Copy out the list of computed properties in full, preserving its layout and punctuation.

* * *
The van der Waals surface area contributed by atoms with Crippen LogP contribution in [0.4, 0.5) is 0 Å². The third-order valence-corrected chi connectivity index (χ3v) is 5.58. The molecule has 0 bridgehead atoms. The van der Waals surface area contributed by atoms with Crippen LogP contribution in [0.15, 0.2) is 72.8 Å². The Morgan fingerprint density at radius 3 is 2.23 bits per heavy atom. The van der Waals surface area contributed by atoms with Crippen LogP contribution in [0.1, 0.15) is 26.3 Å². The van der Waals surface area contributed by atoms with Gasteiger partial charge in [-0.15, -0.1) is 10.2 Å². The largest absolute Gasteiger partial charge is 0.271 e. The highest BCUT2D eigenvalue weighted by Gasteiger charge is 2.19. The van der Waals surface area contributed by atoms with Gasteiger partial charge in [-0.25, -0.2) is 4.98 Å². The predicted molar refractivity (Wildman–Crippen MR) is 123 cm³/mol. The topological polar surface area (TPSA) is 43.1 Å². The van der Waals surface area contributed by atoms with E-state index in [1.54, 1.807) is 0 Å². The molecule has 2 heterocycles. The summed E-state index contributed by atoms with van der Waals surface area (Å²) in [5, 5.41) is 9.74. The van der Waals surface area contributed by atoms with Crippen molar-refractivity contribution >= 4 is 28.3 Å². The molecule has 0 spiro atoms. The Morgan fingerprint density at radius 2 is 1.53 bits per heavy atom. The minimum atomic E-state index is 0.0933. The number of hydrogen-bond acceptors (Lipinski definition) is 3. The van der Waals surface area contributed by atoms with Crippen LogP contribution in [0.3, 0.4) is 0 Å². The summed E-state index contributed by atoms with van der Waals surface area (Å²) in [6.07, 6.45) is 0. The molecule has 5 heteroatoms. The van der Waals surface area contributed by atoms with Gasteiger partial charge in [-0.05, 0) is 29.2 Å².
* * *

The van der Waals surface area contributed by atoms with Crippen LogP contribution in [0.4, 0.5) is 0 Å². The third-order valence-corrected chi connectivity index (χ3v) is 5.58. The molecule has 0 bridgehead atoms. The van der Waals surface area contributed by atoms with Crippen LogP contribution in [0.15, 0.2) is 72.8 Å². The Morgan fingerprint density at radius 3 is 2.23 bits per heavy atom. The van der Waals surface area contributed by atoms with Crippen LogP contribution in [0.1, 0.15) is 26.3 Å². The van der Waals surface area contributed by atoms with Gasteiger partial charge in [-0.15, -0.1) is 10.2 Å². The largest absolute Gasteiger partial charge is 0.271 e. The highest BCUT2D eigenvalue weighted by Gasteiger charge is 2.19. The van der Waals surface area contributed by atoms with Gasteiger partial charge in [-0.25, -0.2) is 4.98 Å². The predicted molar refractivity (Wildman–Crippen MR) is 123 cm³/mol. The topological polar surface area (TPSA) is 43.1 Å². The van der Waals surface area contributed by atoms with E-state index in [1.54, 1.807) is 0 Å². The molecule has 2 heterocycles. The summed E-state index contributed by atoms with van der Waals surface area (Å²) in [5, 5.41) is 9.74. The van der Waals surface area contributed by atoms with Crippen molar-refractivity contribution >= 4 is 28.3 Å². The molecule has 0 spiro atoms. The Morgan fingerprint density at radius 2 is 1.53 bits per heavy atom. The minimum atomic E-state index is 0.0933. The number of hydrogen-bond acceptors (Lipinski definition) is 3. The van der Waals surface area contributed by atoms with Crippen LogP contribution in [0.3, 0.4) is 0 Å². The summed E-state index contributed by atoms with van der Waals surface area (Å²) in [6.07, 6.45) is 0. The molecule has 5 heteroatoms. The van der Waals surface area contributed by atoms with Gasteiger partial charge in [-0.05, 0) is 29.2 Å².